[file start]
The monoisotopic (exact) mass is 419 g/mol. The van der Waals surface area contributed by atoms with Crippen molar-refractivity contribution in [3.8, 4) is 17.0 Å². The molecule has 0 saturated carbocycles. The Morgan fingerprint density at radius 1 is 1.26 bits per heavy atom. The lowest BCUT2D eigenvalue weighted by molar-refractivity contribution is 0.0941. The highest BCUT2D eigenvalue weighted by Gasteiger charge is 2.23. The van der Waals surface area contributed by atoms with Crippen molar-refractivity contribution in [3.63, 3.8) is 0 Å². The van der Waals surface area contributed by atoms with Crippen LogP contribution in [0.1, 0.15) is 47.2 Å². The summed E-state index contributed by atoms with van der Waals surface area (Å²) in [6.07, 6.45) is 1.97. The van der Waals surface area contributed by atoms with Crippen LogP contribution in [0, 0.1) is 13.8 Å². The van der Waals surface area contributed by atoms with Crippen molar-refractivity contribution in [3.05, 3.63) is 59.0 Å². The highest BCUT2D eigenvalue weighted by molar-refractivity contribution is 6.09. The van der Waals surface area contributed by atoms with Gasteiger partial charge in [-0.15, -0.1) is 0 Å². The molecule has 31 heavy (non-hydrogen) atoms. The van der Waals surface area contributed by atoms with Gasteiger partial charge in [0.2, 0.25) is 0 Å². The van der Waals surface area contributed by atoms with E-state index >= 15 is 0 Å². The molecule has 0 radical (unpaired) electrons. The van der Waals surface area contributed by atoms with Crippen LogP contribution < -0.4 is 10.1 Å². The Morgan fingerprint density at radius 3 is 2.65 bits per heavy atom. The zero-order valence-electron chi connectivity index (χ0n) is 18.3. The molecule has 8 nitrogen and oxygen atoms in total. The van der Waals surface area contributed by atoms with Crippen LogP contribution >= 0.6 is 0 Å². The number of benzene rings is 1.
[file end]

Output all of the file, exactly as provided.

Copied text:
The monoisotopic (exact) mass is 419 g/mol. The van der Waals surface area contributed by atoms with Crippen molar-refractivity contribution in [3.8, 4) is 17.0 Å². The molecule has 0 saturated carbocycles. The Morgan fingerprint density at radius 1 is 1.26 bits per heavy atom. The lowest BCUT2D eigenvalue weighted by molar-refractivity contribution is 0.0941. The highest BCUT2D eigenvalue weighted by Gasteiger charge is 2.23. The van der Waals surface area contributed by atoms with Crippen molar-refractivity contribution in [3.63, 3.8) is 0 Å². The van der Waals surface area contributed by atoms with Crippen LogP contribution in [0.1, 0.15) is 47.2 Å². The summed E-state index contributed by atoms with van der Waals surface area (Å²) in [6.07, 6.45) is 1.97. The van der Waals surface area contributed by atoms with Crippen LogP contribution in [0, 0.1) is 13.8 Å². The van der Waals surface area contributed by atoms with Crippen molar-refractivity contribution in [3.05, 3.63) is 59.0 Å². The highest BCUT2D eigenvalue weighted by molar-refractivity contribution is 6.09. The van der Waals surface area contributed by atoms with Gasteiger partial charge in [-0.15, -0.1) is 0 Å². The molecule has 31 heavy (non-hydrogen) atoms. The van der Waals surface area contributed by atoms with Gasteiger partial charge in [0.2, 0.25) is 0 Å². The van der Waals surface area contributed by atoms with E-state index >= 15 is 0 Å². The molecule has 0 radical (unpaired) electrons. The van der Waals surface area contributed by atoms with Crippen LogP contribution < -0.4 is 10.1 Å². The Morgan fingerprint density at radius 3 is 2.65 bits per heavy atom. The zero-order valence-electron chi connectivity index (χ0n) is 18.3. The molecule has 8 nitrogen and oxygen atoms in total. The van der Waals surface area contributed by atoms with Crippen LogP contribution >= 0.6 is 0 Å². The number of benzene rings is 1.